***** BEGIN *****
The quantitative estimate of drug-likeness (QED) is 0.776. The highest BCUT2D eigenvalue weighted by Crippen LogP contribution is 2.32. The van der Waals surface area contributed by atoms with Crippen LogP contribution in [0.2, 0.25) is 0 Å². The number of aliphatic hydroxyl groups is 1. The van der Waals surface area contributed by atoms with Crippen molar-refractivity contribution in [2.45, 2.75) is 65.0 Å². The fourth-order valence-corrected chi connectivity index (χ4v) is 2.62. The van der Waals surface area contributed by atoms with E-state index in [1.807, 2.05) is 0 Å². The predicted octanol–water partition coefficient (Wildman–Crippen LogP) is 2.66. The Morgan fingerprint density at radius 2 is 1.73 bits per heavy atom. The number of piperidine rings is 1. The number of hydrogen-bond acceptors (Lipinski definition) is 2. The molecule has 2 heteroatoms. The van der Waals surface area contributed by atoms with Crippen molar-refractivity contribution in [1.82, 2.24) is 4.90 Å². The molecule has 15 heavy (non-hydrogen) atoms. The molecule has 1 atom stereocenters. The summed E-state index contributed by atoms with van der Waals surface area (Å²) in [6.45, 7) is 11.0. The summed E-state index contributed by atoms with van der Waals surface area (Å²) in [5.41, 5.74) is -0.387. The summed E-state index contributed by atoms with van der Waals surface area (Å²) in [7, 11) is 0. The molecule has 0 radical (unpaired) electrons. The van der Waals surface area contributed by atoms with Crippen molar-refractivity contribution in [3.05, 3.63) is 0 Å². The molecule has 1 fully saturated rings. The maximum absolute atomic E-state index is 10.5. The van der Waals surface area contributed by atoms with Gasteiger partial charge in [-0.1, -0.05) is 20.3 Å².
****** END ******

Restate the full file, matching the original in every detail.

The quantitative estimate of drug-likeness (QED) is 0.776. The highest BCUT2D eigenvalue weighted by Crippen LogP contribution is 2.32. The van der Waals surface area contributed by atoms with Crippen LogP contribution in [0.2, 0.25) is 0 Å². The number of aliphatic hydroxyl groups is 1. The van der Waals surface area contributed by atoms with Crippen molar-refractivity contribution in [2.45, 2.75) is 65.0 Å². The fourth-order valence-corrected chi connectivity index (χ4v) is 2.62. The van der Waals surface area contributed by atoms with E-state index in [1.807, 2.05) is 0 Å². The predicted octanol–water partition coefficient (Wildman–Crippen LogP) is 2.66. The Morgan fingerprint density at radius 2 is 1.73 bits per heavy atom. The number of piperidine rings is 1. The number of hydrogen-bond acceptors (Lipinski definition) is 2. The molecule has 2 heteroatoms. The van der Waals surface area contributed by atoms with Crippen molar-refractivity contribution in [1.82, 2.24) is 4.90 Å². The molecule has 15 heavy (non-hydrogen) atoms. The molecule has 1 atom stereocenters. The summed E-state index contributed by atoms with van der Waals surface area (Å²) in [6.45, 7) is 11.0. The summed E-state index contributed by atoms with van der Waals surface area (Å²) in [5.41, 5.74) is -0.387. The summed E-state index contributed by atoms with van der Waals surface area (Å²) in [7, 11) is 0. The molecule has 0 radical (unpaired) electrons. The van der Waals surface area contributed by atoms with Crippen molar-refractivity contribution in [3.05, 3.63) is 0 Å². The molecule has 1 fully saturated rings. The maximum absolute atomic E-state index is 10.5. The van der Waals surface area contributed by atoms with Gasteiger partial charge in [-0.1, -0.05) is 20.3 Å².